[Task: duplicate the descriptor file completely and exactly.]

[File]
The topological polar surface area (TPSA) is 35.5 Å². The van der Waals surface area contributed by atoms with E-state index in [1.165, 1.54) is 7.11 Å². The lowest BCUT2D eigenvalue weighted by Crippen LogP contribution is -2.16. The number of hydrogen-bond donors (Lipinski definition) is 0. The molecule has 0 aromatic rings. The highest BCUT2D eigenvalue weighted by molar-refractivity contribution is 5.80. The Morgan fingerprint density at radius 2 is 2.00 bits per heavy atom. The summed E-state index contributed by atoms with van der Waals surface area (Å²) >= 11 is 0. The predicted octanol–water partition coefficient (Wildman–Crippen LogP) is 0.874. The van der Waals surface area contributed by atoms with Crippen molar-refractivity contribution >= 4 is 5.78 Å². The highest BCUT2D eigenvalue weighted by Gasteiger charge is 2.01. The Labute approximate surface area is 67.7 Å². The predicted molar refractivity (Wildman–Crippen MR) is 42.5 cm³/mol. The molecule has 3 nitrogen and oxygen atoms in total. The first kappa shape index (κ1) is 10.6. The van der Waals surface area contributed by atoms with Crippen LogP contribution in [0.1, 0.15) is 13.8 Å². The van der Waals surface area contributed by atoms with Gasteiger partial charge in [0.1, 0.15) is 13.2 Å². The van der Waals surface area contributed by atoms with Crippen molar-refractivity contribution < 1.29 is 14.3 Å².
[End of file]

The topological polar surface area (TPSA) is 35.5 Å². The van der Waals surface area contributed by atoms with E-state index in [1.165, 1.54) is 7.11 Å². The lowest BCUT2D eigenvalue weighted by Crippen LogP contribution is -2.16. The number of hydrogen-bond donors (Lipinski definition) is 0. The molecule has 0 aromatic rings. The highest BCUT2D eigenvalue weighted by molar-refractivity contribution is 5.80. The Morgan fingerprint density at radius 2 is 2.00 bits per heavy atom. The summed E-state index contributed by atoms with van der Waals surface area (Å²) >= 11 is 0. The predicted octanol–water partition coefficient (Wildman–Crippen LogP) is 0.874. The van der Waals surface area contributed by atoms with Crippen molar-refractivity contribution >= 4 is 5.78 Å². The highest BCUT2D eigenvalue weighted by Gasteiger charge is 2.01. The Labute approximate surface area is 67.7 Å². The predicted molar refractivity (Wildman–Crippen MR) is 42.5 cm³/mol. The molecule has 3 nitrogen and oxygen atoms in total. The first kappa shape index (κ1) is 10.6. The van der Waals surface area contributed by atoms with Crippen LogP contribution in [0.1, 0.15) is 13.8 Å². The van der Waals surface area contributed by atoms with Gasteiger partial charge in [0.1, 0.15) is 13.2 Å². The van der Waals surface area contributed by atoms with Crippen molar-refractivity contribution < 1.29 is 14.3 Å².